CHAPTER VI. THE FEDERAL CONSTITUTION (1787-1789).
They were little more affected by the experience of other European nations. Just before they assembled, Madison drew up an elaborate abstract of ancient, mediaeval, and existing federal governments, of which he sent a copy to Washington. It is impossible to trace a single clause of the Constitution to any suggestion in this paper. The chief source of the details of the Constitution was the State constitutions and laws then in force. Thus the clause conferring a suspensive veto on the President is an almost literal transcript from the Massachusetts constitution. In fact, the principal experiment in the Constitution was the establishment of an electoral college; and of all parts of the system this has worked least as the framers expected. The Constitution represents, therefore, the accumulated experience of the time; its success is due to the wisdom of the members in selecting out of the mass of colonial and State institutions those which were enduring,
The real boldness of the Constitution is the novelty of the federal system which it set up. For the first time in history an elaborate written constitution was applied to a federation; and the details were so skilfully arranged that the instrument framed for thirteen little agricultural communities works well for forty-four large and populous States. A second novelty was a system of federal courts skilfully brought into harmony with the State judiciary. Even here we see an effect of the twelve years experience of imperfect federation. The convention knew how to select institutions that would stand together; it also knew how to reject what would have weakened the structure.
63. THE GREAT COMPROMISES (1787).
It was a long time before a compromise between the discordant elements could be reached. To declare the country a centralized nation was to destroy the traditions of a century and a half: to leave it an assemblage of States, each claiming independence and sovereignty, was to throw away the results of the Revolution. The convention finally agreed that while the Union should be endowed with adequate powers, the States should retain all powers not specifically granted, and particularly the right to regulate their own internal affairs.
[Representation of States.]
The next great question all but led to the breaking up of the convention. The New Hampshire delegate had not yet appeared, and Rhode Island was never represented in the convention; the large states had therefore a majority of one. On June 13 it was voted that the ratio of representation in both branches of the legislature should be in proportion to the population. Two days later, Patterson of New Jersey brought forward a plan satisfactory to the small States, by which the old plan of vote by States was to be retained, and the Confederation practically continued. For many days the two parties were unable to agree; the crisis was so serious that on June 28 Franklin, who was not renowned for piety, moved that thenceforward the sessions be opened with prayer. The deadlock was finally broken by the so-called Connecticut Compromise, adopted July 7: equal representation was to be preserved in the upper house, and proportional representation was to be granted in the lower.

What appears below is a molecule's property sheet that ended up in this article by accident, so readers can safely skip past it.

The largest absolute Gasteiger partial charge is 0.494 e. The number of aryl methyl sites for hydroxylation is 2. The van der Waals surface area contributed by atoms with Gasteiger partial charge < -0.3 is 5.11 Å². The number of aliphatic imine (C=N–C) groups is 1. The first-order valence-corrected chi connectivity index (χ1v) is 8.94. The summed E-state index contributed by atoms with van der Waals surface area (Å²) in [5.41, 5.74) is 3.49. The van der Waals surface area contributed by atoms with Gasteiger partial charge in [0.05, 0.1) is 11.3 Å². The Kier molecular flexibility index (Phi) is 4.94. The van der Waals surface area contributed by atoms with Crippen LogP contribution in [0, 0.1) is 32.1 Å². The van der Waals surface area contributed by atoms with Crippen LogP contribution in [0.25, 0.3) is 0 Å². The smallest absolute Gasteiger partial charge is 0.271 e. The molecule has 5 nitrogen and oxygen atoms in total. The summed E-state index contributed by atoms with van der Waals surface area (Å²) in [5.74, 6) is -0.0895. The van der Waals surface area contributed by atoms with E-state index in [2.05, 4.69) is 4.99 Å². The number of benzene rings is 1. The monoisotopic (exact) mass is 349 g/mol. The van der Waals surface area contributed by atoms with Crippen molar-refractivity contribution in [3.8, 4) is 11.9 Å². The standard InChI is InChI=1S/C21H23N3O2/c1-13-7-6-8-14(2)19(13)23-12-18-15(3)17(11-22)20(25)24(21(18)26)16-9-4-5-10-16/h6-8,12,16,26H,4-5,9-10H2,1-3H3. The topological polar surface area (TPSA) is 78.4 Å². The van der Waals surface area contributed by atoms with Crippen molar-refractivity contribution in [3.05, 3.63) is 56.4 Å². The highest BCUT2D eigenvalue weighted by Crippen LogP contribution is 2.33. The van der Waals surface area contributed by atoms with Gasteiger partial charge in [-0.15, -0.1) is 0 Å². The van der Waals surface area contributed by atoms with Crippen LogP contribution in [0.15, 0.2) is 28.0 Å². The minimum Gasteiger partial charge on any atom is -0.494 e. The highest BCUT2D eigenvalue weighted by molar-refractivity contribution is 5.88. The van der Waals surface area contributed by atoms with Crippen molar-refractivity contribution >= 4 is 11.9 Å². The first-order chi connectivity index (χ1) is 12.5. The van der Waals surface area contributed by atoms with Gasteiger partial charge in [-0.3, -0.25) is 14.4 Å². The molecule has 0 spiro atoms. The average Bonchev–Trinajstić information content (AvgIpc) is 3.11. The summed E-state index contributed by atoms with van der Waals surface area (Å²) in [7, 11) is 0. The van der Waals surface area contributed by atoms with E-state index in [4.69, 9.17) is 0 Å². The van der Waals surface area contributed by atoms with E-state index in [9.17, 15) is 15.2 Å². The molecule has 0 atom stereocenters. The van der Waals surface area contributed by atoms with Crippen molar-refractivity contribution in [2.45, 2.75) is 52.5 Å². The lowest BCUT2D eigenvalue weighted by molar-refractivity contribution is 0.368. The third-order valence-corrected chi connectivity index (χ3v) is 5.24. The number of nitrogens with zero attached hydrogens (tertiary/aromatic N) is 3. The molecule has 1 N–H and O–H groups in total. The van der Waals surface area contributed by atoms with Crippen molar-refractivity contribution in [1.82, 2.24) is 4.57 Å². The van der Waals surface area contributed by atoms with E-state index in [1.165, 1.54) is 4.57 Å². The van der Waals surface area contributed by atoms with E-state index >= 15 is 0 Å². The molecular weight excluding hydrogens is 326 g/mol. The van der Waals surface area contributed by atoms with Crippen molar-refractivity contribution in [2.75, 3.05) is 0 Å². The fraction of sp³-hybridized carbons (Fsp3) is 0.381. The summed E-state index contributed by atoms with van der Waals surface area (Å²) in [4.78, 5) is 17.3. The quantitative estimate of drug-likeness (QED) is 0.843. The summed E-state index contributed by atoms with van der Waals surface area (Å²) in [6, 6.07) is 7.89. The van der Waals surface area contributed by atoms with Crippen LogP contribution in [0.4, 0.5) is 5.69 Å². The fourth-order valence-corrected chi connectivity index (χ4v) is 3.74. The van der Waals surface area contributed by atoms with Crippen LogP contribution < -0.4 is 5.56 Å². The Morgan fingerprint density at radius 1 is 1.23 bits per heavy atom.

[Representation of slaves.]
When it was proposed to levy taxes on the same basis, the Southern members objected that their negroes were not equal to freemen as producers of wealth. On July 12, the matter was adjusted by a compromise: the Southerners agreed to count slaves only at three fifths of their number, in apportioning both representatives and direct taxes. Since direct taxes have been but three times assessed in the history of the United States, the practical advantage was on the side of the North.
It was otherwise in the third difficult question. Near the end of the convention the commercial and the agricultural States came into a disagreement. New England was anxious that Congress should have power to pass Acts protecting American shipping; on the other hand, the South desired to continue the slave-trade. Pinckney declared that "South Carolina can never receive the plan if it prohibits the slave-trade;" and Sherman of Connecticut cynically remarked, "The slave-trade is iniquitous; but inasmuch as the point of representation was settled, he should not object." On August 24 a third compromise left to Congress the power of passing Navigation Acts, but forbade it to prohibit the slave-trade during twenty years.
64. DETAILS OF THE CONSTITUTION (1787).
These difficult points out of the way, the convention arranged the details of the new government. One of the principal minor questions was the method of presidential election. Many members inclined towards an executive council; instead, it was agreed that there should be a President elected by Congress; but almost at the last moment, on September 7, the better plan of indirect election by the people was adopted. At one time the convention had agreed that Congress should have the right of veto upon State laws; it was abandoned, and instead was introduced a clause that the Constitution should be the supreme law of the land, and powerful courts were created to construe the law.
[Simplicity of the Constitution.]
In making up the list of the powers of Congress, the convention used brief but comprehensive terms. Thus all the difficulties arising out of the unfriendly commercial legislation of States, and their institution, with foreign treaties, were removed by the simple clause: "The Congress shall have Power ... to regulate Commerce with foreign Nations, and among the several States, and with the Indian Tribes." The great question of taxation was settled by fourteen words: "The Congress shall have Power ... To lay and collect Taxes, Duties, Imposts, and Excises."